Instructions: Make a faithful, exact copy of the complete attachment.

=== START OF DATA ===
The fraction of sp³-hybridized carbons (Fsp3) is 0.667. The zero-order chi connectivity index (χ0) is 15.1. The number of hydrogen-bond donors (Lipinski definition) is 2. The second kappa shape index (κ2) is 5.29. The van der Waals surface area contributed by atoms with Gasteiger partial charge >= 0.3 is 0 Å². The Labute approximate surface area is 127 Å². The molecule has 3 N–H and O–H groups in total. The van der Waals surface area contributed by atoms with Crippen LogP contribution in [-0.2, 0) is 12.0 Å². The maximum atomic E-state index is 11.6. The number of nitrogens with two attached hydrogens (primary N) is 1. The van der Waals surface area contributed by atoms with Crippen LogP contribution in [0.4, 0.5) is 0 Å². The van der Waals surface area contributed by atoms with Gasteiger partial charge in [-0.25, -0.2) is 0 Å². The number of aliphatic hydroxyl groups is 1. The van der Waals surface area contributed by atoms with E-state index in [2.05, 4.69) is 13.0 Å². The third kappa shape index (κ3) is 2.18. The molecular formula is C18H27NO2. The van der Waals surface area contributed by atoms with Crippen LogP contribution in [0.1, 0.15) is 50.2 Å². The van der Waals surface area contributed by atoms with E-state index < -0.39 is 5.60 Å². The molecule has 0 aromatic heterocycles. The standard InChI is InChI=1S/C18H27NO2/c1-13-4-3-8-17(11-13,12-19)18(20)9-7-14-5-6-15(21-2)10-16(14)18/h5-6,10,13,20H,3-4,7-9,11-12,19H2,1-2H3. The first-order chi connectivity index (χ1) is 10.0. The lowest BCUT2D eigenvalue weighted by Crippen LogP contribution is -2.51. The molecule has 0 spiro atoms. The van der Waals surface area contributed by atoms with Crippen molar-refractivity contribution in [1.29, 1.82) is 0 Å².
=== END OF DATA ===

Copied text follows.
The fraction of sp³-hybridized carbons (Fsp3) is 0.667. The zero-order chi connectivity index (χ0) is 15.1. The number of hydrogen-bond donors (Lipinski definition) is 2. The second kappa shape index (κ2) is 5.29. The van der Waals surface area contributed by atoms with Gasteiger partial charge >= 0.3 is 0 Å². The Labute approximate surface area is 127 Å². The molecule has 3 N–H and O–H groups in total. The van der Waals surface area contributed by atoms with Crippen LogP contribution in [-0.2, 0) is 12.0 Å². The maximum atomic E-state index is 11.6. The number of nitrogens with two attached hydrogens (primary N) is 1. The van der Waals surface area contributed by atoms with Crippen LogP contribution in [0.4, 0.5) is 0 Å². The van der Waals surface area contributed by atoms with Gasteiger partial charge in [-0.25, -0.2) is 0 Å². The number of aliphatic hydroxyl groups is 1. The van der Waals surface area contributed by atoms with E-state index in [2.05, 4.69) is 13.0 Å². The third kappa shape index (κ3) is 2.18. The molecular formula is C18H27NO2. The van der Waals surface area contributed by atoms with Crippen LogP contribution in [0.1, 0.15) is 50.2 Å². The van der Waals surface area contributed by atoms with E-state index < -0.39 is 5.60 Å². The molecule has 0 aromatic heterocycles. The standard InChI is InChI=1S/C18H27NO2/c1-13-4-3-8-17(11-13,12-19)18(20)9-7-14-5-6-15(21-2)10-16(14)18/h5-6,10,13,20H,3-4,7-9,11-12,19H2,1-2H3. The first-order chi connectivity index (χ1) is 10.0. The lowest BCUT2D eigenvalue weighted by Crippen LogP contribution is -2.51. The molecule has 0 spiro atoms. The van der Waals surface area contributed by atoms with Crippen molar-refractivity contribution in [1.29, 1.82) is 0 Å².